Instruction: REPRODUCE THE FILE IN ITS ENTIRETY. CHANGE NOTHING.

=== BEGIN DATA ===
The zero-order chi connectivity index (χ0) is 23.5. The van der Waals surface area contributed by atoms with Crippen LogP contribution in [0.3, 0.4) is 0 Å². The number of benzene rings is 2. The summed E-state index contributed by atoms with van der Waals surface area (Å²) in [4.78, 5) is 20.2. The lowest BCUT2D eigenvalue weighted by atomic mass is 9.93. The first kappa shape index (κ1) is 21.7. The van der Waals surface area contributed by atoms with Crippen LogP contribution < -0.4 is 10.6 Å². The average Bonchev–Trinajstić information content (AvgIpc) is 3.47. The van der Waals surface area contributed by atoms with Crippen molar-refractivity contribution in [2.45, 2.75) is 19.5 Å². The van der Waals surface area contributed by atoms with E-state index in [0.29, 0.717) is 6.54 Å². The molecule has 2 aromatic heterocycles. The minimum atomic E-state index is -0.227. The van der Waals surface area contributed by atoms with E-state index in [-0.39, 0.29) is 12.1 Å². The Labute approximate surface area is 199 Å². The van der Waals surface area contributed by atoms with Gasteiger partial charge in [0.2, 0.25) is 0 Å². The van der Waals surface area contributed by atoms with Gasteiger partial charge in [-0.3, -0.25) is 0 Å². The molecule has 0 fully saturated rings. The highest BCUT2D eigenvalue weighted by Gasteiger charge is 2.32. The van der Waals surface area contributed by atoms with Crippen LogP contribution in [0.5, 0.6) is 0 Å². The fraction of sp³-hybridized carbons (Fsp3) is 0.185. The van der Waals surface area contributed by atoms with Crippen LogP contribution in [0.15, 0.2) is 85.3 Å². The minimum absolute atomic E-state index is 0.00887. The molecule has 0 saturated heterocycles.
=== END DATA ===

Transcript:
The zero-order chi connectivity index (χ0) is 23.5. The van der Waals surface area contributed by atoms with Crippen LogP contribution in [0.3, 0.4) is 0 Å². The number of benzene rings is 2. The summed E-state index contributed by atoms with van der Waals surface area (Å²) in [4.78, 5) is 20.2. The lowest BCUT2D eigenvalue weighted by atomic mass is 9.93. The first kappa shape index (κ1) is 21.7. The van der Waals surface area contributed by atoms with Crippen LogP contribution < -0.4 is 10.6 Å². The average Bonchev–Trinajstić information content (AvgIpc) is 3.47. The van der Waals surface area contributed by atoms with Crippen molar-refractivity contribution in [2.45, 2.75) is 19.5 Å². The van der Waals surface area contributed by atoms with E-state index in [0.29, 0.717) is 6.54 Å². The molecule has 2 aromatic heterocycles. The minimum atomic E-state index is -0.227. The van der Waals surface area contributed by atoms with E-state index in [-0.39, 0.29) is 12.1 Å². The Labute approximate surface area is 199 Å². The van der Waals surface area contributed by atoms with Gasteiger partial charge in [0.2, 0.25) is 0 Å². The van der Waals surface area contributed by atoms with Gasteiger partial charge in [-0.3, -0.25) is 0 Å². The molecule has 0 fully saturated rings. The highest BCUT2D eigenvalue weighted by Gasteiger charge is 2.32. The van der Waals surface area contributed by atoms with Crippen LogP contribution in [0.5, 0.6) is 0 Å². The fraction of sp³-hybridized carbons (Fsp3) is 0.185. The van der Waals surface area contributed by atoms with Crippen LogP contribution in [0.15, 0.2) is 85.3 Å². The minimum absolute atomic E-state index is 0.00887. The molecule has 0 saturated heterocycles.